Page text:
And sometimes, just sometimes, something smashes into it and shatters it into parts you can’t put back together.

I didn’t cry that day. I learned a lesson I still try to remember, although I often fail:

“Damn. That was really cool while it lasted.”

Sunday, August 7


This is a work of fiction. Copyright © 2005 Rumba Creative. All Rights Reserved.
No portion of this work may be copied, retransmitted, reposted, duplicated,
or otherwise used without the express written approval of the author.


There was but one directive. Although she could not know it, it was the overriding necessity of her mother, and her mother’s mother, and so on into the depths of time unacknowledged and unknown. One thing, and one thing only, was the point of her existence. To consume was important, to understand your shoal mates was important, to understand each rock and each phase of the sun and moon was imperative. All this she knew instinctively. Yet there was but one directive: multiply.

She wriggled through the tough eggshell that had encased her, allowing the water to carry her beneath the protection of the smooth stones in the nursery cove. She absorbed the sack from her abdomen, easing her stomach, but not her tongue. Within days, she was chasing the minute shrimp that shared her stony lake bottom. It was good to stalk them, to watch them, unaware of her presence, until her strike and the pleasant wriggling feeling in her gullet. When small crustaceans were unavailable, she feasted on the remains of her unborn brothers and sisters.

Soon her fins were strong enough to venture into the heights of the water column that splashed the suns rays into kaleidoscope patterns. With her relatives she learned to ride these shifting shadows, to hide herself and confuse her enemies. Feel the motion of your brethren! Anticipate the movement of the currents! Know your place and grow strong! Only then would she be worthy of passing on her skills to the next generation.

For months she swam, and gulped, and lived among the thousands of her kind, swirling among the shafts of light, hiding among the rocks at night, avoiding the larger of her kind, and devouring the smaller. Her strength, and those of her kind, was the mass and confusion of the shoal. It was the time of testing. It weeded out the weak, and made the strong stronger. Only the remaining few would survive to multiply, perpetuating the shoals that darkened the wide, warm lake that was their ancestral home.

On the third full moon after the warmest of the waters, the shoal began to fragment. The males who, until now, had mostly escaped her attention, left the safety of numbers and headed to shallow waters. She and her sisters migrated to the deeper, colder areas of the lake, searching out the minnows grown lazy on the free-floating algae and invertebrates blooming in the warm sun of the lake’s surface. For perhaps a half moon they gorged themselves on this field of plenty. Their appetites were insatiable, and they themselves grew fat on the tasty morsels and the unfertilized life growing within them.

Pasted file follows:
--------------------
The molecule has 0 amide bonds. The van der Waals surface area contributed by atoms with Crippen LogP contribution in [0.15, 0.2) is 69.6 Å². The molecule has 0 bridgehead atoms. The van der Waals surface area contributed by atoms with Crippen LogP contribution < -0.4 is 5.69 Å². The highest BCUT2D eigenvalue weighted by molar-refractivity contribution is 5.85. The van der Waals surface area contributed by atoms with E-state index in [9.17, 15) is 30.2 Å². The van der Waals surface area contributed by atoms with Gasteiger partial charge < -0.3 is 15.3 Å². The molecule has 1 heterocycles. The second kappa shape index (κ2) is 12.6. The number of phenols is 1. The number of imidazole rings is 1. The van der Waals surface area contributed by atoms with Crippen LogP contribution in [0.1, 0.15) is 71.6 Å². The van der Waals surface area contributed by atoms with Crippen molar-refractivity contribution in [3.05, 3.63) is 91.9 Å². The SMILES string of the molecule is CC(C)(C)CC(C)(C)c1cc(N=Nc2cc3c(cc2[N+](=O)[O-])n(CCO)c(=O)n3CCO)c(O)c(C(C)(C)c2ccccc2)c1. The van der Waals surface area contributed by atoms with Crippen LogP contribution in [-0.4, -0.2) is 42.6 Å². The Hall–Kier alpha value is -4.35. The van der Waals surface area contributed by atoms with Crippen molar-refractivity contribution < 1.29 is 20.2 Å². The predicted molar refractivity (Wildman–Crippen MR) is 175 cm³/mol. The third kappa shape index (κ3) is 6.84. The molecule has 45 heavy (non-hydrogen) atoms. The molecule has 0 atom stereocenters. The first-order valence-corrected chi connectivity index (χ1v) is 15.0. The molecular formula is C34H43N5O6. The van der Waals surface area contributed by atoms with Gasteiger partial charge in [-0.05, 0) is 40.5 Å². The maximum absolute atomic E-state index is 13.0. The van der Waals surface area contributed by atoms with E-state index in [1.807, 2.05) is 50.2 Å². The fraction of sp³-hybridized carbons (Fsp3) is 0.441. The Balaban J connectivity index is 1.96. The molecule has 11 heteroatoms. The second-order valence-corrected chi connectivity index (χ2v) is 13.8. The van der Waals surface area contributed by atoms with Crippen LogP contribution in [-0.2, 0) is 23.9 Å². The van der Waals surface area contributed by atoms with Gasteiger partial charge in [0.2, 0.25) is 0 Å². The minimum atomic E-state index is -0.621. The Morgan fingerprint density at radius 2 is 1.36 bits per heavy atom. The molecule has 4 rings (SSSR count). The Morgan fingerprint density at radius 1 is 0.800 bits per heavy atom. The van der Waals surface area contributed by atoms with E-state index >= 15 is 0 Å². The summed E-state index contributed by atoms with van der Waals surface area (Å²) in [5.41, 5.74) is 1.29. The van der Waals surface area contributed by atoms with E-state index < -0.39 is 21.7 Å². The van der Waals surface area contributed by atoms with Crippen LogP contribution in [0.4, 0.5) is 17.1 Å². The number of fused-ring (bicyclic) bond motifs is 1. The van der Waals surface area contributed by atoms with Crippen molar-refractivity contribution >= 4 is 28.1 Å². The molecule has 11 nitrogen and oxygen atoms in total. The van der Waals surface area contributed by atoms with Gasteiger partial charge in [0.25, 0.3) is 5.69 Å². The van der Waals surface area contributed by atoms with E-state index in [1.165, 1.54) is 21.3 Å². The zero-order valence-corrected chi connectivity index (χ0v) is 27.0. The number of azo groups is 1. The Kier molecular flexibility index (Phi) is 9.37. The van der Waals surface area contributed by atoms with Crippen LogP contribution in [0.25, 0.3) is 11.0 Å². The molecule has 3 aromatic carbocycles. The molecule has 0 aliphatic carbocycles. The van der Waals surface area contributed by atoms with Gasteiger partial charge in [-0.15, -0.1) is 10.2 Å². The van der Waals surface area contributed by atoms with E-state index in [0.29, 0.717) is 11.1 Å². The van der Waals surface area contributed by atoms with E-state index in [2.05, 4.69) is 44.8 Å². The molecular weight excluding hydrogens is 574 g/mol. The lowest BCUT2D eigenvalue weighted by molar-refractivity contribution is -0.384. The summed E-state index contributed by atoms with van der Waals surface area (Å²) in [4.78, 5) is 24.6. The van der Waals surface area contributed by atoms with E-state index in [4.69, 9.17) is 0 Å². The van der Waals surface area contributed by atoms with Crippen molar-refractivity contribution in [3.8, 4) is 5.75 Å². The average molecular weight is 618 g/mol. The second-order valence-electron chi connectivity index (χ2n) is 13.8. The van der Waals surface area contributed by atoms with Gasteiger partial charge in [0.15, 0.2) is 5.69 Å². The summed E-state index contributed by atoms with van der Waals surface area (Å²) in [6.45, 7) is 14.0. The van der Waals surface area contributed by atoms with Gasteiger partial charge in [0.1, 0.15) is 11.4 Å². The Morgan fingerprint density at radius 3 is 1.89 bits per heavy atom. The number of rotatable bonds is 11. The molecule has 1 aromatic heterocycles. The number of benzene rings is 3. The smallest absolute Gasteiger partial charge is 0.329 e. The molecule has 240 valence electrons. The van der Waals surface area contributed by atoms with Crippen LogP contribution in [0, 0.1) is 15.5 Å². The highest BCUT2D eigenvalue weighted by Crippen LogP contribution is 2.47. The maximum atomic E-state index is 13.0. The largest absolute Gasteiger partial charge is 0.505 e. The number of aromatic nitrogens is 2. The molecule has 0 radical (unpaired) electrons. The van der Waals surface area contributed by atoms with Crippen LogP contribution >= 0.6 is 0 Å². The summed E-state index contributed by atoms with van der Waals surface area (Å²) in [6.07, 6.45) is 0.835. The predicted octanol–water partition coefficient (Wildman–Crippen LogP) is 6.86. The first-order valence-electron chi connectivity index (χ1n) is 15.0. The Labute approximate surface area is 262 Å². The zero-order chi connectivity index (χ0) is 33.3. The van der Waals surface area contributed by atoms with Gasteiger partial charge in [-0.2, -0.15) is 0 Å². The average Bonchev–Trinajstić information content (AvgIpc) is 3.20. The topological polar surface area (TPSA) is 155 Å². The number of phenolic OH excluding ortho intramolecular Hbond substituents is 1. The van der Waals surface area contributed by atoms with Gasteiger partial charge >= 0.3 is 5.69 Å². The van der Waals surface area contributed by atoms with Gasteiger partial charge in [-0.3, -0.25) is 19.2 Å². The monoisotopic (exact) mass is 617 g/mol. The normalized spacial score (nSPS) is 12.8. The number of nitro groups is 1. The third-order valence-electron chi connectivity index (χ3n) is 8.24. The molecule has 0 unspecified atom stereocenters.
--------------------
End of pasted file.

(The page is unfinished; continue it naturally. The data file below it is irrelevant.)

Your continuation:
On a morning bright with the receding sun, her hunger waned. For a while she and her sisters lolled in the rippling shafts. Within hours, the directive was upon them: Multiply!

With the fever of the annual cycle, they sought out the warmer shallows of the shore, reuniting with the males. She searched the submerged rocks, deadwood, and castoffs of the surface world for the perfect place. The males were dark with aggression and lust, darting at her, teasing her, locking jaws with their rivals. None would do.

In a cove shallow and warm, she saw him. The charcoal stripes on his sides and the flush in his gills were in defiance of predators. His fins rotated with confidence and vitality. His shuddering dance and caress against her scales were irresistible. The depression in the sand, surrounded by carefully placed pebbles, was perfect. The surges within her were undeniable.

In unison, they darted to toward the surface, beginning the intertwining of the mating ritual. Before the dash back to the safety of the sandy bottom, the sky fell in on her. She was hauled into a dry suffocating place where the sun burned her eyes to blindness, and her tail flailed helplessly against an insubstantial atmosphere. Caught in a nasty abrasive mesh for which she had no comparable experience, she gasped and died.

The directive to multiply would die with her.

* * * * *

“And they say unto him, ‘We have here but five loaves, and two fishes.’ He said, ‘Bring them hither to me.’ And he commanded the multitude to sit down on the grass, and took the five loaves, and the two fishes, and looking up to heaven, he blessed, and brake, and gave the loaves to his disciples, and the disciples to the multitude. And they did all eat, and were filled: and they took up of the fragments that remained twelve baskets full. And they that had eaten were about five thousand men, beside women and children.”